So I started my tenure in Osato with great rapport; everyone–especially the students–were happy I was the new teacher. I even made it in with the cool, popular students and all was well…until I had to teach class all by myself.
As an ALT I am not responsible for creating lesson plans or running class. I am expected to assist with lesson plans, to assist with teaching, and to be an overall aid to the busy JTEs. On this particular day, however, the JTE I don’t work with very often came up to me during second period to tell me that he had a doctor’s appointment and that I was to teach his third and sixth period.
Until that moment, I had no idea that I was going to be in charge of a class–let alone be expected to have lessons for two grade levels, 7th and 9th. Though I was a shocked, I did what I always do here and took it as an adventure. I decided to make the most out of it and I immediately began flipping through material trying to organize a fun and educational lesson.
The 7th grade class was first and the particular class is always full of energy. Lesson plans or not I knew I the period was going to be great. I had made up a game where you had to interview your classmates and get their signatures. Simple enough right? Well explaining the game was more of a challenge than planning it. Had I more time to prepare I likely would have come up with step-by-step easy instructions. Instead I was just winging it. Fortunately, there’s was a student able to translate and convey the instructions to the class. Even though the JTE wasn’t there I still was kinda team teaching.
The sixth period eventually came and this is where things went wrong. Well, the lesson was alright. The JTE wanted me to just be a human tape recorder (which I do quite often) however I felt like doing that for 50 minutes was a little much. Instead, I took the selected reading and put each word on a small square sheet of paper. After the students got into their lunch groups, I handed out the squares and tried to explain the instructions. Fortunately, the students figured out the game themselves.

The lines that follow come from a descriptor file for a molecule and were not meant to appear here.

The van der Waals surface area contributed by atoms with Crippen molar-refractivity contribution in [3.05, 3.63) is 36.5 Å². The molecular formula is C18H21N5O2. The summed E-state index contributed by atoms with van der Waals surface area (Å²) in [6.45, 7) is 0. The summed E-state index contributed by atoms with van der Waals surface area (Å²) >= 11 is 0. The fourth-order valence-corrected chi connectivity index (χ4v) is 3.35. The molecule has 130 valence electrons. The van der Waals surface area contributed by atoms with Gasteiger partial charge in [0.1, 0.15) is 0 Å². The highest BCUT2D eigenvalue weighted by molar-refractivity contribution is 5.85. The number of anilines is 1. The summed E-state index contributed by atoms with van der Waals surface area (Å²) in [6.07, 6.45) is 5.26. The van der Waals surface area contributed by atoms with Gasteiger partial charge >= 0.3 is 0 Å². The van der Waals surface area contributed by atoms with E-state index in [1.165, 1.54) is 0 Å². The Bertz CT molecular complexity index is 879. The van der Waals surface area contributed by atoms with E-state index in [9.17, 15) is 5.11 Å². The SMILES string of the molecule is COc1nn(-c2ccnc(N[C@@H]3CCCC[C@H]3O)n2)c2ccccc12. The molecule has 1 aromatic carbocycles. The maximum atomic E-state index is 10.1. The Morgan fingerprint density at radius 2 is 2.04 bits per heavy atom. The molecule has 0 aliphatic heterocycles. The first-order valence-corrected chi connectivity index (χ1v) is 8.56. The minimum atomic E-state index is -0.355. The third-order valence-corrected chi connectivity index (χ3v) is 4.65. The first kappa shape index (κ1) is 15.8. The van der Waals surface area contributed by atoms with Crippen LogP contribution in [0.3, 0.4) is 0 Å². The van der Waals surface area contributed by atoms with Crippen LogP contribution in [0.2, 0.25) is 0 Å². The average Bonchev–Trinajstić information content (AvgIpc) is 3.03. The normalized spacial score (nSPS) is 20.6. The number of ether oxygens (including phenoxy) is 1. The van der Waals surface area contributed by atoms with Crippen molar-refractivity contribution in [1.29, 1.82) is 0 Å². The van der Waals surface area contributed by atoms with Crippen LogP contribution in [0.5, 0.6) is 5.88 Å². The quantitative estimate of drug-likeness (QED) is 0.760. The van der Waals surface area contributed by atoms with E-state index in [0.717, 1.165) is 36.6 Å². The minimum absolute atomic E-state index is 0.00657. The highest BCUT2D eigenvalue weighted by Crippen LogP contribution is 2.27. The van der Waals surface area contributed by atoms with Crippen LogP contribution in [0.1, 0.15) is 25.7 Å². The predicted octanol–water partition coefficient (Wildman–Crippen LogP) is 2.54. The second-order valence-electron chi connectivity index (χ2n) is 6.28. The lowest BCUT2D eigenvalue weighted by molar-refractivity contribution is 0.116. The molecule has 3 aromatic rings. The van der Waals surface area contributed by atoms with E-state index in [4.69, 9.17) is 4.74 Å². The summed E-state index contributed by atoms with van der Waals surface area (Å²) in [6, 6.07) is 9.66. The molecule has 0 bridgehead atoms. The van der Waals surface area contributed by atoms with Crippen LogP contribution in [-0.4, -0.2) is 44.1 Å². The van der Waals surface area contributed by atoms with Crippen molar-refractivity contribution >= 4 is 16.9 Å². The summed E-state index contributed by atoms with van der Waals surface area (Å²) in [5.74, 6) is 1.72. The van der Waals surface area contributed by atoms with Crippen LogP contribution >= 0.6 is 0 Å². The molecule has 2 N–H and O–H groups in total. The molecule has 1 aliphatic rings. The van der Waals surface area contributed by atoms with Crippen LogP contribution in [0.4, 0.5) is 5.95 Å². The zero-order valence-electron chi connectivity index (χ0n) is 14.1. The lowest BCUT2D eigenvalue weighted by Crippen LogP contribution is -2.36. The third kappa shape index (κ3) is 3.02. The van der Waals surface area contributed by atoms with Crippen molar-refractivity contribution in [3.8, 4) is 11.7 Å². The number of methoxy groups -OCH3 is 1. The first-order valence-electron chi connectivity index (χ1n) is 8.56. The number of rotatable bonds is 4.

During the lesson though, I saw two students whispering and walked over towards them as a hit to be quite. Rather than taking my hint, the students pretended I wasn’t there and one passed a note to another; it was classic. Immediately I reminisced back to the days of junior high and the countless notes that I was in someway involved with. I then recalled exactly what the teacher would do: she would take the note. And that is exactly what I did.
You would think that I had just killed her puppy. The student got really sad and desperately wanted it back. Upon inspection, I noticed that note was your standard “check yes or no” love letter. Rather than return it I held on to it with the intention of (maybe) returning it after class; the student was not pleased to say the least.
A teacher came to the door way to see how I was faring in my second solo class ever. This is where I went wrong. I walked up to him and jokingly explained how a student was passing a note. I gave it to him and he began to read it. The student’s face began to grow red.
After class the two students who were passing the note came up to me and the passer was explaining the situation while the receiver was almost in tears. The former is a good English student and was able to make a case for giving back the note. Needless to say I did and all was resolved….or so I thought.
Ever since that note ordeal, the student has never been the same. She is one of the popular girls and was the most outgoing towards me. Perhaps she’s the leader of the clique because after I took her note she and the other popular girls aren’t as responsive. My guess (or hope) is that they’ll let it pass after a week or so. We’ll see.